I'm bored of the Worshipful Company, so I'll offer you an example from some other place in my reading experience! The Conquista. The Spanish wanted lots of land, money and other stuff that the indigenous peoples had. So they pretended that they weren't people. Then they conducted lengthy debates on whether the fact that they were people, or not, permitted them (the Spanish) to claim the land indiscriminately by force, in the name of the King (and thus the Catholic Church), and rape and murder, as they saw fit.

All because the people weren't human. But, hey, that was all a long time ago, wasn't it? So much has changed, since then.


Anonymous said...

To believe something you have to believe in everything that's necessary for believing in it. Yes, fiction, and not science.

Garth Marenghi said...

hopefully the ranting of independent blogs can do a little to expose the lack of decent evidence behind many things in the modern world, one being government policy,

nice piece by the way

Aubrey Blumsohn said...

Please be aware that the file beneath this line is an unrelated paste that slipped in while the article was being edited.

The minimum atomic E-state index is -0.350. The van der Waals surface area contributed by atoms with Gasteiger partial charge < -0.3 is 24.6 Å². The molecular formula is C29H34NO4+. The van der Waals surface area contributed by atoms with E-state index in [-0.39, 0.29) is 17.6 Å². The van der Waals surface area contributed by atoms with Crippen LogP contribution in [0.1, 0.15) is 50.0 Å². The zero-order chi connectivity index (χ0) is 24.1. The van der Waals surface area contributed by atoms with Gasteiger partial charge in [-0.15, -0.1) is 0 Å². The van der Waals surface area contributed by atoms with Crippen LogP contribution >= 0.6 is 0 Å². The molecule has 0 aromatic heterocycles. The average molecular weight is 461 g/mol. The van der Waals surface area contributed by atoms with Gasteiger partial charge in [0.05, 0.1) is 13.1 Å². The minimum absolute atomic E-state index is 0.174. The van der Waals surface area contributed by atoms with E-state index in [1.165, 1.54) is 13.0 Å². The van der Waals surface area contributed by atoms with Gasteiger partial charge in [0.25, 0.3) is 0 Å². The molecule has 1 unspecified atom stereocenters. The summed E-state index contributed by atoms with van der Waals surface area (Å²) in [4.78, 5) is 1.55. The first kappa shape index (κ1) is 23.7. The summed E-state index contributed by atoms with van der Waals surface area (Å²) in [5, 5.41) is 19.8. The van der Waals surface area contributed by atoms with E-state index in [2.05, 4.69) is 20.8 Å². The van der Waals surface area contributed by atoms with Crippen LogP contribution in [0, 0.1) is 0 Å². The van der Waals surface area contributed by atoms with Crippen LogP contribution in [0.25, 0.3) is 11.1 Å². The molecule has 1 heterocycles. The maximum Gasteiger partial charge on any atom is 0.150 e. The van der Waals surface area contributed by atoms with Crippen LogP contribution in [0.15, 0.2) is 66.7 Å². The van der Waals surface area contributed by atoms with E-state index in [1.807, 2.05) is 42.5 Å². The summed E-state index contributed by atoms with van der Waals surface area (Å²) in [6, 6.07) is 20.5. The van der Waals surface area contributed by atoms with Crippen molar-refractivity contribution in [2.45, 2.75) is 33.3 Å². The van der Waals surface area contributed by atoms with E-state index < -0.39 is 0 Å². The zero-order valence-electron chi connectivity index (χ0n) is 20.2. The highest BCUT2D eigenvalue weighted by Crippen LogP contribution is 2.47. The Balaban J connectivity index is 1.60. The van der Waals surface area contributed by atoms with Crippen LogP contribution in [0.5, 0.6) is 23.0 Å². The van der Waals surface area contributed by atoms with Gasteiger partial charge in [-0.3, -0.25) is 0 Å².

Thank you Garth. You have a a great blog. I agree - sham policy is at the heart of it

Anonymous said...

Thanks for dropping by my blog and for your comment on Paul Levinson's interview.

Anonymous said...

Brilliant. Super blog.

I agree "It's easy to pick on homeopathic gurus and little old ladies who read palms for a living."

Rocks in own eyes and so on.

Anonymous said...

Scientific fact is only scientific fact as long as it's beleived to be true!! "The world is flat" being a good example!! How true is true and how false is false is dependent on a number of factors one of these being the technology that supports the truth. Some science is touted as rubbish years after by scientists who have access to better data and better equipment. Homeopathy is also a good example. There has seemingly been a 1 million dollar reward for anyone able to prove homeopathy works, put forward by a wealthy American. so far no-one has been able to claim the money....